The residents of the small Boone County town of Whitesville are stumped as to who would steal items from a memorial dedicated to fallen coal miners.
Especially since many of those workers lived in, or were related to residents of the community. This is the second time since the beginning of summer that the site, located adjacent to the Whitesville Library was desecrated, and those involved with the project hope it will be the last. The thefts were especially heartbreaking due to the lingering heartbreak felt by residents all over the area after the April 5th loss of 29 miners after an explosion at Massey Energy’s Upper Big Branch Mine, located just a few miles up the road. Many of the fallen men were customers at nearby stores, and were family members of those families who reside in the small town situated on the Raleigh County line.
Organizers said the items stolen from the Whitesville Miners Memorial had a replacement value of $200 for those pilfered on Memorial Day and $800 for the more recent theft, but the loss, like that of the miners themselves, certainly cannot be measured in dollars.
All of the items placed in the Memorial came there as a heartfelt offering from someone, no matter how much they cost to produce. They started out dear to someone and became representative of the communal suffering that goes beyond the town or the state.
"The mining hat was my dad's and he had given it to my son," said Jennie Bennett of the Whitesville Miners Memorial Committee. "When the boots were stolen the first time, I asked my son if he wanted to get his hat so no one could take it. He thought for a minute and said 'No Momma, I want to leave it there for those men.'"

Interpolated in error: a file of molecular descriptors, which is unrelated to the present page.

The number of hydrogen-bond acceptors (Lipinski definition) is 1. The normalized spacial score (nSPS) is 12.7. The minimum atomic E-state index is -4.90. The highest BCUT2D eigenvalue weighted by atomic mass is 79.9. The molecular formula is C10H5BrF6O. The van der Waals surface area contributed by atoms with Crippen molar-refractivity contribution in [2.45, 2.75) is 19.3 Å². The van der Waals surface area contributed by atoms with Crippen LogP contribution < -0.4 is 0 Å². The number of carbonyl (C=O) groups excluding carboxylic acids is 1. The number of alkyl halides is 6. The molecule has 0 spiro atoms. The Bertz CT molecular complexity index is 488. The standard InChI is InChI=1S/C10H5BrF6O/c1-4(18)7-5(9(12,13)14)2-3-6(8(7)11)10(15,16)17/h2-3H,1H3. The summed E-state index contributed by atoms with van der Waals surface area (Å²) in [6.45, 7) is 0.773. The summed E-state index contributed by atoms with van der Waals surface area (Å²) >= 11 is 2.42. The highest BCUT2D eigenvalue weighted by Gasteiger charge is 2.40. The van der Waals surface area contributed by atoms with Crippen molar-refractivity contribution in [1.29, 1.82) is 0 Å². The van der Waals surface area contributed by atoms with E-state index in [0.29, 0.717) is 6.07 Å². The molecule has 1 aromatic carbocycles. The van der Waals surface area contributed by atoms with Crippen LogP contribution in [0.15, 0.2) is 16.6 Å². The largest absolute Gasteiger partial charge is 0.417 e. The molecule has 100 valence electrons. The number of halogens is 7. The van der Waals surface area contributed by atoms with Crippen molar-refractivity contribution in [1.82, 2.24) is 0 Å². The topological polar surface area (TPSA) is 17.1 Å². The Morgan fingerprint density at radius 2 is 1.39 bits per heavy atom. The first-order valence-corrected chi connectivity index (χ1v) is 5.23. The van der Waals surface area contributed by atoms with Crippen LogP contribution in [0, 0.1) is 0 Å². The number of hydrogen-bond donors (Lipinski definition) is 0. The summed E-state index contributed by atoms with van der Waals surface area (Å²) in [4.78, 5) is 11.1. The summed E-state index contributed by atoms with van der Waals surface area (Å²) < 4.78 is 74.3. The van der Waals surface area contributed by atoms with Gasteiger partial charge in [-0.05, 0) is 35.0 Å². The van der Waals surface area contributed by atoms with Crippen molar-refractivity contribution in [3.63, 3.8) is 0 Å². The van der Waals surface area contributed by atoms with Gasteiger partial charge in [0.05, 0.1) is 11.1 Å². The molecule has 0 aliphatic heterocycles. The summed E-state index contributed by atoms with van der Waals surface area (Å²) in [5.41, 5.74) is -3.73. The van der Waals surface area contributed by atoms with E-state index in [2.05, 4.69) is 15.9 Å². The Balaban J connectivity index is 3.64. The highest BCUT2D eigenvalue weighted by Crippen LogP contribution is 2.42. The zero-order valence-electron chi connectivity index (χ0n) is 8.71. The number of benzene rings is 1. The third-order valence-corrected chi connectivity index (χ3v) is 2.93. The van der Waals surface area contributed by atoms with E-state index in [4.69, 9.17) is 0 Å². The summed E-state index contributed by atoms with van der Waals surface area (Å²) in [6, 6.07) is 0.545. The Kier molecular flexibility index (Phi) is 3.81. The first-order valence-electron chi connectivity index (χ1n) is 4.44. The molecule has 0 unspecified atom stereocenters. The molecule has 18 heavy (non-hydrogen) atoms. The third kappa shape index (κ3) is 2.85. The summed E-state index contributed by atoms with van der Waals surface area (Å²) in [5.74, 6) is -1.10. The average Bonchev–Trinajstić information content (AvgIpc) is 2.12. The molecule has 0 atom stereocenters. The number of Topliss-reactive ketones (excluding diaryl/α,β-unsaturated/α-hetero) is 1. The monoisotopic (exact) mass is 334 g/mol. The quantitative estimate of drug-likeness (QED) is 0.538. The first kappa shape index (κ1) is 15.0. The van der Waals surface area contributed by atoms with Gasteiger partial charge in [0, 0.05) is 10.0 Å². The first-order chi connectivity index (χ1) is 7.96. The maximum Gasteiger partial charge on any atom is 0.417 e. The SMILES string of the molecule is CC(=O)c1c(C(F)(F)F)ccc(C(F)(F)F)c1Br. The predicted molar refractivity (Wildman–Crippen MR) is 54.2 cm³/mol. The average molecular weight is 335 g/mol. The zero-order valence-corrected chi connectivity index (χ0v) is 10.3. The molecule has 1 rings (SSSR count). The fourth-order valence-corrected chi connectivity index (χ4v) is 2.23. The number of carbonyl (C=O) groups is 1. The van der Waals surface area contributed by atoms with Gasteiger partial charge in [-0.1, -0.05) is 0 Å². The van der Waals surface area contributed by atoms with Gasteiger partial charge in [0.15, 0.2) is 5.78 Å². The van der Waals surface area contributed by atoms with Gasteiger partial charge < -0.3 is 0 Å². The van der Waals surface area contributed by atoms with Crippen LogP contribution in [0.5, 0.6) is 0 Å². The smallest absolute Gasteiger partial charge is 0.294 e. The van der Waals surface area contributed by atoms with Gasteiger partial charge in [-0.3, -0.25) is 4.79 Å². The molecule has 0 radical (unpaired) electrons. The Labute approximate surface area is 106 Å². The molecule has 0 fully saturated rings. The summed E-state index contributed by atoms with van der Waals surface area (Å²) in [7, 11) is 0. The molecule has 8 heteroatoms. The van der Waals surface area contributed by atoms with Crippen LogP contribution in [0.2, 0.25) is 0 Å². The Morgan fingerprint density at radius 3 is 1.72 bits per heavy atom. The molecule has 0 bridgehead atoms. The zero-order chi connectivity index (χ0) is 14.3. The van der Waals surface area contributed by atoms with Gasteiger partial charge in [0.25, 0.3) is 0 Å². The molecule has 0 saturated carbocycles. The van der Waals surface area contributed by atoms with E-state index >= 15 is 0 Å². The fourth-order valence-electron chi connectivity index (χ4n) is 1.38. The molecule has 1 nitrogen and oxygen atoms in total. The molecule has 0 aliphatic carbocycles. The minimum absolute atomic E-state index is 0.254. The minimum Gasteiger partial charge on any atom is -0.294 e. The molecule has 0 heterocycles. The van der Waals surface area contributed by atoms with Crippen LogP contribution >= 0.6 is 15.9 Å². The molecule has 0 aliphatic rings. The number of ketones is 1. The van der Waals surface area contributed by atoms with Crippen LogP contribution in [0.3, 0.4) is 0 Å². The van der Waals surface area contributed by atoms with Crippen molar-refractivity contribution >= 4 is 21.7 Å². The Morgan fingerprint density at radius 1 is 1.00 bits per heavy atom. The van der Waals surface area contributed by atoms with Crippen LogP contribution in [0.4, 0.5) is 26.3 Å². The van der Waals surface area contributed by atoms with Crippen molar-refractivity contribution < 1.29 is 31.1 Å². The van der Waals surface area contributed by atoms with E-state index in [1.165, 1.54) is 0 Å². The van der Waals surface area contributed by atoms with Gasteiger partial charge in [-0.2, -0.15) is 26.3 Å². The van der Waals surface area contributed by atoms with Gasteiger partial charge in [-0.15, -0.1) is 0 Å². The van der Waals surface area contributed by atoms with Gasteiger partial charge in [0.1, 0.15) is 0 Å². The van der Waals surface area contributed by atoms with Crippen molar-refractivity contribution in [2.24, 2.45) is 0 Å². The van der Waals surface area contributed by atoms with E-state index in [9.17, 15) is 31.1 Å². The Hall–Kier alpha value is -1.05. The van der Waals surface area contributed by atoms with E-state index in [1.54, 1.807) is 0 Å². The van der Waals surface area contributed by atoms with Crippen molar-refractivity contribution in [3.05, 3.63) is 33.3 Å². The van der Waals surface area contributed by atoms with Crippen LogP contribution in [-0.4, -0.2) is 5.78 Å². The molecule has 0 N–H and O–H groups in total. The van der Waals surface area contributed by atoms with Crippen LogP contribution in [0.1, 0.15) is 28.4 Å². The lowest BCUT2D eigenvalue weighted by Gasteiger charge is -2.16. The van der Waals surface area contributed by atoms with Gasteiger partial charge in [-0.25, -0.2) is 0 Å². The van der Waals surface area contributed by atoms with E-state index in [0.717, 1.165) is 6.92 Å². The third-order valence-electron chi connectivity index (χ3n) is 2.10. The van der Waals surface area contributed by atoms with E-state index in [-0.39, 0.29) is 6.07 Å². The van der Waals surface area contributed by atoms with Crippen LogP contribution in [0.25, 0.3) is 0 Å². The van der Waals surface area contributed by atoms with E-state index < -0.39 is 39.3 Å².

Jennie Bennett continued, "The mining light that was stolen belongs to my fathers friend and they worked in the mines together years ago ... so the light didn't belong to me, but it was dear to me and the others as well. We just want our things back and for the memorial items to be left alone. This is a place for healing and to show respect for these men. To remove any item is so disrespectful to the 29 UBB miners, their family and friends left to go on without them."
"This is our personal way of dealing with this, that is why we are all so dedicated to this park" states Peggy Tetoff. "We are coal miner daughter's and wives of coal miners. It gets you right in the heart! They will never be forgotten - that is why the park is so important!"
Police are investigating the case and if readers have seen anything that could be of assistance, they need to hear about it. Please do not hesitate to contact the Whitesville Police Dept. at (304) 854-2658, or the Boone County Sheriff’s Department at (304) 369-7340.